Suspended Animation Suspended Animation
by Michael Vance & Dr. Jon Suter

Check-out Michael Vance Comic books for sale


August 25, 1999

Reviews in this issue:

Browser and Sequoia - Justice Society of America - Guns of the Dragon


Browser and Sequoia

          Published by SaberCat and marketed for youngsters. This pseudo-American Indian folktale about gentle sky spirits, cute animals and evil hunters portrays Creation as more important than Creator, and culture as more important than truth. The truth is out there, and this is not it. 


Justice Society of America

          After a fairly dull summer, things are looking up, at least for DC Comics.

          The first issue of JSA comes as no surprise to those who followed the two-issue revival of All Star Comics earlier this year and the "Crisis Times 5" storyline in JLA.

          JSA and JLA are, of course, shorthand for the Justice Society of America and the Justice League of America.

          The first JSA story is well written and well drawn. If James Robinson and David Goyer can maintain the intriguing scripts and Stephen Sandowski can maintain his initial art, the future looks bright. (There have been other bright starts in the JSA's history that have not held up.)

          The new JSA has some returning members from its earliest days: Wildcat, Green Lantern (now known as Sentinel), and Flash. Many of the new members are children of early members: Black Canary, Atom and Starman. There is a promise of a new Hawkwoman and a new Sandman.

          The first issue begins with the funeral of the original Sandman and the death of the latest version of Doctor Fate. It ends with a mysterious summons to recreate the JSA in order to save the world. There are hints of other menaces to appear in later issues. All in all, this is an auspicious blend of old and new.

          A very desirable reprint of the 14 "Cataclysm" stories from the various Batman titles has appeared. Although those stories are barely a year old, demand has been so high that back issues are very difficult to obtain. Reading the stories at one setting certainly increases their impact although there are small glitches in continuity. For $17.95, this is a bargain.

          DC has had stories about similar catastrophes, but they rarely affect subsequent plotlines. The impact of the "Invasion" series soon faded. The destruction of Coast City in Green Lantern has surprisingly few ripples. That dilutes the impact of such stories, but "Cataclysm" may be more significant.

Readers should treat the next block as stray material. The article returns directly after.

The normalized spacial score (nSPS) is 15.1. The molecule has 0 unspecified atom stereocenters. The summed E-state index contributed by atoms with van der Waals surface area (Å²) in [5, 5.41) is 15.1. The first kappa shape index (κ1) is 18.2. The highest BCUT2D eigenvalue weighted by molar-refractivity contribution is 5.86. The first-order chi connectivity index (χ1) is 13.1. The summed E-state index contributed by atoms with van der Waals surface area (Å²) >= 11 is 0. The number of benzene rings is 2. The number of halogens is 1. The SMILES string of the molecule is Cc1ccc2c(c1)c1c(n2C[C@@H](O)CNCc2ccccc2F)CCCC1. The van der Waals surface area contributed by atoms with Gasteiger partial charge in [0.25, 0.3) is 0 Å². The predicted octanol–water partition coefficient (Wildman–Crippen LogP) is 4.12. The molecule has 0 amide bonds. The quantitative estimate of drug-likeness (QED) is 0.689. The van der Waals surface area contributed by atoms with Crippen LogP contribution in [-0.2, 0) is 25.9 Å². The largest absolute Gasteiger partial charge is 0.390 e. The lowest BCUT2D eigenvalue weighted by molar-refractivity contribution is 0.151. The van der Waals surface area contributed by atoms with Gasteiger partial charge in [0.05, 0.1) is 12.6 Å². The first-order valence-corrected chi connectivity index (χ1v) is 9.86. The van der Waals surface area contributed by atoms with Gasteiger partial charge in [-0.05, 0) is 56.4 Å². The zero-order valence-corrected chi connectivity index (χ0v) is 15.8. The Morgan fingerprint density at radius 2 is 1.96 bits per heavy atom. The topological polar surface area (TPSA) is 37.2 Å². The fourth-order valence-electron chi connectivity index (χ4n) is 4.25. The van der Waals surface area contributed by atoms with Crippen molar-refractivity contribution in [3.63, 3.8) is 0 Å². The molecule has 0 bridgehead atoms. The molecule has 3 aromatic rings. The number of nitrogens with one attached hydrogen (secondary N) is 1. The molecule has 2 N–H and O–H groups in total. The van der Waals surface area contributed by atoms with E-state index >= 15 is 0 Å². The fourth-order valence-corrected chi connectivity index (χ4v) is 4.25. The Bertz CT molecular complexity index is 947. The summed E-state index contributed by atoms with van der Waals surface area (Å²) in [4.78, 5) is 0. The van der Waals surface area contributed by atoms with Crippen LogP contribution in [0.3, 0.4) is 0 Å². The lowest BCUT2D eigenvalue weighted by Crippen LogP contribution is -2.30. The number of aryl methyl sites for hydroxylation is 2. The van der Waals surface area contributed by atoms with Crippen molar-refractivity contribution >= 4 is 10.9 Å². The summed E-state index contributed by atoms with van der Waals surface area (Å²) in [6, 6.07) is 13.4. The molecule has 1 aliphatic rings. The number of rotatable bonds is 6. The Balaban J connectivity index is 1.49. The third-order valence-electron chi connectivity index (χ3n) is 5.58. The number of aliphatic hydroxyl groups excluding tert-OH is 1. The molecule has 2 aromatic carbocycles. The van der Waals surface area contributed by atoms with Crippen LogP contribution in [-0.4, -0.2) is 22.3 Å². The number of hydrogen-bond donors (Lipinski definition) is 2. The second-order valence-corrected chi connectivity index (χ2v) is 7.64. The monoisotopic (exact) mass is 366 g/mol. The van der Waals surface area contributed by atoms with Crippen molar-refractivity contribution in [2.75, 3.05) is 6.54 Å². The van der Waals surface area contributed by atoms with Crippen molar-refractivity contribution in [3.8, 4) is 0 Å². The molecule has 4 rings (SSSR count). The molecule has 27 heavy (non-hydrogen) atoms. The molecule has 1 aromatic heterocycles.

Review by Dr. Jon Suter


Guns of the Dragon

In late 1998, a curious four issue series from DC Comics slipped into comic book stores. At first, I was rather aghast at the concept behind Guns of the Dragon, but it turned out to be a pleasant surprise. The hero should have been dead before the time of the story.

I still remember the impact in 1965 of DC's Showcase #'s57 and 58. Joe Kubert's first "Enemy Ace" stories were unlike anything my generation had seen. The brooding hero, a German pilot of W.W.I, quickly became a legend but was never able to generate a long running series.

It was hinted many times that the Enemy Ace, Rittmeister von Hammer, would perish in the closing days of the Great War; therefore, it was a shock to see him on the cover of Guns of the Dragon with Bat Lash (a disreputable, humorous character from DC's westerns), and a dinosaur.

I did buy all four issues, partially because of the artist. I have always respected artist Tim Truman.

The story, set in 1927 Asia, is deeply influenced by Terry and the Pirates, a classic comic strip of the 1930s, and Steve Canyon. Some of the political intrigue also reminds me of Mr. Moto novels, but this story is far more fantastic. The flavor of pulp magazines in the 1930s is strong.

Remember that dinosaur? In the 1960s, long before Michael Crichton's Jurassic Park, DC's Star Spangled War Stories featured stories about Dinosaur Island. In Guns, von Hammer, Bat Lash, and others agree to find the legendary isle.

The cast includes Vandal Savage, the immortal villain; Miss Fear (a rewrite of Caniff's Dragon Lady) and a Japanese werewolf Even Mao Tse-tung and Chian Kai-shek figure briefly in the story.

The story holds together better than I expected, but purists will probably protest the use of Enemy Ace in such a context. Even if you don't care for or want this story, you should have some of Kubert's original version in your collection.

Review by Dr. Jon Suter


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